Saturday, November 28, 2015

Friday, November 27, 2015

Econ Job market: send two signals by this weekend!

If you are a new Ph.D. economist on the job market, Happy Thanksgiving weekend, and now is the time to send two signals through the AEA. (The deadline is Monday, but if you wait til then you might forget to get your signal in in time: it's 5pm Eastern Standard Time.) The idea is that you can help break through the congestion for interviews at the AEA meetings, by sending signals to two employers who might otherwise think you were unlikely to be interested enough in them for them to devote one of their interview slots to you.

Don't over-think this (it's not that big a deal), but do send two signals to places at which you'd be glad to get an interview but which might not realize that about you.

Here's the link:

The AEA coordinates a mechanism through which applicants can signal their interest in receiving an interview at the January meetings. In mid-November, each registered JOE candidate on the economics job market will have the opportunity to register and designate no more than two departments (or other employers) to whom to send a signal of particular interest. The AEA will transmit these signals to the departments the candidates choose. (Signals will not be made public.) Employers do not need to do anything to register to receive signals; signals will be sent automatically to the email address provided at the time the JOE listing was submitted.
Please see Signaling for Interviews in the Economics Job Market for a detailed description as well as theTerms of Use and Privacy Policy.

2015 Signaling Timeline:

-2015 Signaling Registration & Signal Selection is now open.
-2015 Signaling Registration & Signal Selection will close on Monday, November 30, 2015 at 5:00 p.m. EST.
-2015 Signals will be sent to employers on December 2, 2015.
Please contact aea_signals "at" with any questions or problems.
You must be logged in as a candidate to participate in signaling.

Thursday, November 26, 2015

A deportation delayed, to allow for a kidney exchange.

Here's a complicated story:

KIDNEY TRANSPLANT: Brother gets reprieve before deportation to Cambodia

"A life-and-death fight by two Stockton brothers to delay the deportation of one of them for humanitarian reasons appears headed toward a positive outcome for the men, who came to the United States from Cambodia as refugees in 1985.

"A recent ruling by U.S. Immigration and Customs Enforcement will allow Touch Hak, 38, to remain in this country for three more years before his deportation for a past drug offense.

"Those three years will allow Hak to participate in a paired kidney-donation program intended to help his brother, 50-year-old Puthy Hak, receive the transplant he needs to remain alive.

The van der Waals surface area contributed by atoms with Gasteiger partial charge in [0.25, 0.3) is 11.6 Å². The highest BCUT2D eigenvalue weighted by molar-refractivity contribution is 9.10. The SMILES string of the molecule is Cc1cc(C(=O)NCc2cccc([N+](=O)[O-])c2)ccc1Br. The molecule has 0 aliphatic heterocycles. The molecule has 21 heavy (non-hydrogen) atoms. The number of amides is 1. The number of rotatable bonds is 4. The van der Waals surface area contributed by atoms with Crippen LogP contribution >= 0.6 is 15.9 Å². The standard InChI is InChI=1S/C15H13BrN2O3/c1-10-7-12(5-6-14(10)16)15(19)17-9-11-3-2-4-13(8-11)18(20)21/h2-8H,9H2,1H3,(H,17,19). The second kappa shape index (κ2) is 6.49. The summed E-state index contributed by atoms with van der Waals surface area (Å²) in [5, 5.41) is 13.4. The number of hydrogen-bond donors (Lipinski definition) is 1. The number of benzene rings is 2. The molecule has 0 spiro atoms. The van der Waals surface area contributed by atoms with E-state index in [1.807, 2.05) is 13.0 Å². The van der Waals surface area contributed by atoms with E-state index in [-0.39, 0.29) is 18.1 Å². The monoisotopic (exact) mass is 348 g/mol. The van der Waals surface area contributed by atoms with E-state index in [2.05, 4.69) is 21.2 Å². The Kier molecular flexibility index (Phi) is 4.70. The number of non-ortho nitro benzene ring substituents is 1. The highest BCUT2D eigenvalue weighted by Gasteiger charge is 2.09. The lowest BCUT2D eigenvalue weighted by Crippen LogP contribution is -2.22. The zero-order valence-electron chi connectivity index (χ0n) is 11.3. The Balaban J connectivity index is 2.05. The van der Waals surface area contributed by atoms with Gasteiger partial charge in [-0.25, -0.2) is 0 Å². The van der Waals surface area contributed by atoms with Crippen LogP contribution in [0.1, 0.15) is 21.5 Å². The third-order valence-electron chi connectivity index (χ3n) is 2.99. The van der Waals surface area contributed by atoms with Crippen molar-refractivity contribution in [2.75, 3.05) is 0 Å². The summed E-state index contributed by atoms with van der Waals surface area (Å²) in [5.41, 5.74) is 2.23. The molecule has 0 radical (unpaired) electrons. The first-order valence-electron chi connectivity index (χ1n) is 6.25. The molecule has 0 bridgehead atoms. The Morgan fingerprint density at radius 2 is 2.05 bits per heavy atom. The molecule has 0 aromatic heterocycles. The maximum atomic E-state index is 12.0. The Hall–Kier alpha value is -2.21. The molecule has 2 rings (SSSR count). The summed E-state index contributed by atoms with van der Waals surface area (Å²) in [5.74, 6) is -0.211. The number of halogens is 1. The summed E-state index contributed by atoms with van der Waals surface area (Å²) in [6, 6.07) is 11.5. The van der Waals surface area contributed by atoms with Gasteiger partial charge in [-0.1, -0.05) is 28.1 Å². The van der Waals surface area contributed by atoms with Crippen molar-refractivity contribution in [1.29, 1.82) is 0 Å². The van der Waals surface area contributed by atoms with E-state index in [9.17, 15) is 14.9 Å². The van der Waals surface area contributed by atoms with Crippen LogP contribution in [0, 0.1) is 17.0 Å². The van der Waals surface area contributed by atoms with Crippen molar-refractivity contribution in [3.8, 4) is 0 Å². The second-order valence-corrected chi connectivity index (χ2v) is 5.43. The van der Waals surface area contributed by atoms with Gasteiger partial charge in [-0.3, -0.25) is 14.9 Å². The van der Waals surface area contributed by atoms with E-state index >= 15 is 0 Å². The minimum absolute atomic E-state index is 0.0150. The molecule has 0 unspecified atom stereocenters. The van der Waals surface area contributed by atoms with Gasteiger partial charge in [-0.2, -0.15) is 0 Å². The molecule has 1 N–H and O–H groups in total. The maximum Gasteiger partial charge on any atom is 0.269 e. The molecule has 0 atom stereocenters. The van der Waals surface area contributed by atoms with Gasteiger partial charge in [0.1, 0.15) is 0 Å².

“I did my (prison time) for nine years,” Touch Hak said Monday. “I tried to really rehabilitate myself. It’s a lot of weight lifted from our shoulders. All I want to do is give my brother another chance. This will open another door for him.”

Wednesday, November 25, 2015

Speaking about market design in Moscow (2 photos)

Where the red star is not a Christmas ornament...

Here I am at the Financial University

And here's a brief bio, in Russian:
Специалист по практическим приложения экономики
(Goog translate: Specialist in practical applications of the economy)

Tuesday, November 24, 2015

Alcott and Kessler on behavior and welfare changes from 'nudges"

An NBER working paper:

The Welfare Effects of Nudges: A Case Study of Energy Use Social Comparisons
Hunt Allcott, Judd B. Kessler
NBER Working Paper No. 21671
Issued in October 2015

"Nudge"-style interventions are typically evaluated on the basis of their effects on behavior, not social welfare. We use a field experiment to measure the welfare effects of one especially policy-relevant intervention, home energy conservation reports. We measure consumer welfare by sending introductory reports and using an incentive-compatible multiple price list to determine willingness-to-pay to continue the program. We combine this with estimates of implementation costs and externality reductions to carry out a comprehensive welfare evaluation. We find that this nudge increases social welfare, although traditional program evaluation approaches overstate welfare gains by a factor of five. To exploit significant individual-level heterogeneity in welfare gains, we develop a simple machine learning algorithm to optimally target the nudge; this would more than double the welfare gains. Our results highlight that nudges, even those that are highly effective at changing behavior, need to be evaluated based on their welfare implications.

Sunday, November 22, 2015

Kidney Exchange: Algorithms and Incentives: video of my lecture at the Simons Institute

Here's a video (about an hour, with Q&A) of the talk I gave at the Simons Institute for the Theory of Computing, at Berkeley, on Monday Nov 16.